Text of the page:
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Britain and the United States sanctioned several Russian officials and entities on the first anniversary Friday of the near-fatal poisoning of jailed Kremlin critic Alexei Navalny, which the West blames on Moscow.
Separately, Washington blacklisted two unnamed Russians and a vessel for their involvement in the Nord Stream 2 pipeline.
The individuals covered by the joint sanctions are all members of Russia's domestic security service the FSB, successor to the KGB, and accused of planning or carrying out the August 20, 2020 nerve agent attack on Navalny.
They now face asset freezes and travel bans under the second round of reprisals in which Britain targeted seven individuals for involvement in the poisoning, after blacklisting six individuals and one entity in October 2020.
In Moscow, the foreign ministry condemned what it called "unilateral, illegitmate" sanctions.
"Russia has called several times on Britain and its partners to back up the accusation with evidence," said ministry spokeswoman Maria Zakharova on the Telegram social network.
"But Britain and its partners continue to ignore these calls."
The United States and European Union also imposed a round of their own sanctions in March.
Western intelligence agencies have assessed with "high confidence" that FSB officers poisoned Navalny with the nerve agent Novichok last year.
The dissident was flown to Germany for treatment but defiantly returned home in January, only to be arrested and sent to a penal colony.
- 'Shocking violation' -
British Foreign Secretary Dominic Raab said the latest sanctions were "sending a clear message that any use of chemical weapons by the Russian state violates international law".
He reiterated Western calls for a "transparent criminal investigation" into the poisoning.
"We urge Russia to declare its full stock of Novichok nerve agents," Raab added, saying there should be no impunity for the use of chemical weapons.
US Office of Foreign Assets Control Director Andrea Gacki said in a statement, "Navalny's poisoning was a shocking violation of international norms against the use of chemical weapons and was part of an ongoing campaign to silence voices of dissent in Russia."
Those newly-targeted by Britain and the United States include alleged FSB operatives Alexey Alexandrov, Vladimir Panyaev and Ivan Vladimirovich Osipov.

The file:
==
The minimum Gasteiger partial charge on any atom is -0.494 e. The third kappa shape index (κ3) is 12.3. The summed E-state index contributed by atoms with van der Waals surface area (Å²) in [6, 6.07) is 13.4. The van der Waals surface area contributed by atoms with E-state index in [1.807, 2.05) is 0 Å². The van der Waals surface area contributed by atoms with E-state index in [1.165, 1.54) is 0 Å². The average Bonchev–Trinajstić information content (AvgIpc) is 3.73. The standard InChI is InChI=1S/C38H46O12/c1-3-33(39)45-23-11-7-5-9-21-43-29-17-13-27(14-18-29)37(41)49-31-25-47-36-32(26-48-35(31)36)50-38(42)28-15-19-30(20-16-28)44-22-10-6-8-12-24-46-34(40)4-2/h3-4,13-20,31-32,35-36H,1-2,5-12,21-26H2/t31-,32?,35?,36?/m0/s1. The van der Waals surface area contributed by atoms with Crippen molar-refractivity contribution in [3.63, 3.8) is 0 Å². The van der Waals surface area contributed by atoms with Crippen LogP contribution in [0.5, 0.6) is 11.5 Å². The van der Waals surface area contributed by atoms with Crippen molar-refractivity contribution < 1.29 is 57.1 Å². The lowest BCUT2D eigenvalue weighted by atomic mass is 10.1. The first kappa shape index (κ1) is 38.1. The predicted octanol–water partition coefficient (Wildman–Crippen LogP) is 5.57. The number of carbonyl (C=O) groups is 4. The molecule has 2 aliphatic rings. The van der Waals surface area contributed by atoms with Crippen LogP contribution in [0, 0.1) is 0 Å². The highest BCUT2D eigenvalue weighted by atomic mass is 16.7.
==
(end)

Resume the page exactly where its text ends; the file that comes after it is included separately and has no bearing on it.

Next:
The trans-Atlantic allies claim the trio where all present in the Russian city Tomsk at the time of Navalny's poisoning there and were "key figures" in the attempted assassination.
Four other high-ranking officials -- including a major-general, a general and a colonel in the FSB -- were hit with the sanctions.
And Washington sanctioned Artur Zhirov and Konstantin Kudryavtsev, who were not on the UK blacklist.
The United States also targeted Russia's State Institute for Experimental Military Medicine and the FSB Criminalistics Institute, which it said many of the suspects in the poisoning were involved with to varying degrees.
Washington gave few details on those sanctioned over the pipeline carrying gas from Russia to Germany. In a statement, Secretary of State Antony Blinken said the moves represent the United States' "continuing opposition to the Nord Stream 2".
Last month, the United States agreed to support a deal with Germany to warn Russia of potential sanctions and support Ukraine's energy sector financially to settle the dispute over the conduit.
The new sanctions further erode ties between Moscow and the West following Russia's annexation of Crimea in 2014, which led to a host of sanctions being imposed.
London's relations with Moscow have been dire since the 2006 radiation poisoning death in the British capital of former spy Alexander Litvinenko.
He blamed Putin for his death in a posthumous message.
Relations worsened after the 2018 attempted murder of former double agent Sergei Skripal and his daughter in the English city of Salisbury, using Novichok.
That prompted tit-for-tat expulsions of diplomats in both capitals.
Russia hit out at Western capitals following the last round of punitive measures announced in March, warning its foes "not to play with fire".